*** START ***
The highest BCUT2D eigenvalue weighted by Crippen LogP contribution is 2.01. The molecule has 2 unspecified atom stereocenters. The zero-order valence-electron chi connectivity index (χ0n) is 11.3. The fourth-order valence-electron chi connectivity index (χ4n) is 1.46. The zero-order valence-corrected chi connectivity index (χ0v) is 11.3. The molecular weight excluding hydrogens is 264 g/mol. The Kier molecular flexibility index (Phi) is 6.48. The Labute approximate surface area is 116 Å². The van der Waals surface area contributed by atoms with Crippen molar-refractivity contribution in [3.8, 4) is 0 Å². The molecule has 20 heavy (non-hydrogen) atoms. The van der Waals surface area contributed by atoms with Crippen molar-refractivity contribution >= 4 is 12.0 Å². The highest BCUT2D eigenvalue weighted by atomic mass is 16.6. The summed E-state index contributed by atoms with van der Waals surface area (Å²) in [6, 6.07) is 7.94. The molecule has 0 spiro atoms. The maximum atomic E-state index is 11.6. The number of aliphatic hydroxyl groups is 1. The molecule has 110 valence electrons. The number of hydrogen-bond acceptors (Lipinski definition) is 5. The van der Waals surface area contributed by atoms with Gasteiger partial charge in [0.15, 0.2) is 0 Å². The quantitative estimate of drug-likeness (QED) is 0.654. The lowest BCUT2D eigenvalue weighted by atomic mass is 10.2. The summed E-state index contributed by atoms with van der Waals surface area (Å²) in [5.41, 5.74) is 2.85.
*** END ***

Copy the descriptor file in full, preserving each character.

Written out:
The highest BCUT2D eigenvalue weighted by Crippen LogP contribution is 2.01. The molecule has 2 unspecified atom stereocenters. The zero-order valence-electron chi connectivity index (χ0n) is 11.3. The fourth-order valence-electron chi connectivity index (χ4n) is 1.46. The zero-order valence-corrected chi connectivity index (χ0v) is 11.3. The molecular weight excluding hydrogens is 264 g/mol. The Kier molecular flexibility index (Phi) is 6.48. The Labute approximate surface area is 116 Å². The van der Waals surface area contributed by atoms with Crippen molar-refractivity contribution in [3.8, 4) is 0 Å². The molecule has 20 heavy (non-hydrogen) atoms. The van der Waals surface area contributed by atoms with Crippen molar-refractivity contribution >= 4 is 12.0 Å². The highest BCUT2D eigenvalue weighted by atomic mass is 16.6. The summed E-state index contributed by atoms with van der Waals surface area (Å²) in [6, 6.07) is 7.94. The molecule has 0 spiro atoms. The maximum atomic E-state index is 11.6. The number of aliphatic hydroxyl groups is 1. The molecule has 110 valence electrons. The number of hydrogen-bond acceptors (Lipinski definition) is 5. The van der Waals surface area contributed by atoms with Gasteiger partial charge in [0.15, 0.2) is 0 Å². The quantitative estimate of drug-likeness (QED) is 0.654. The lowest BCUT2D eigenvalue weighted by atomic mass is 10.2. The summed E-state index contributed by atoms with van der Waals surface area (Å²) in [5.41, 5.74) is 2.85.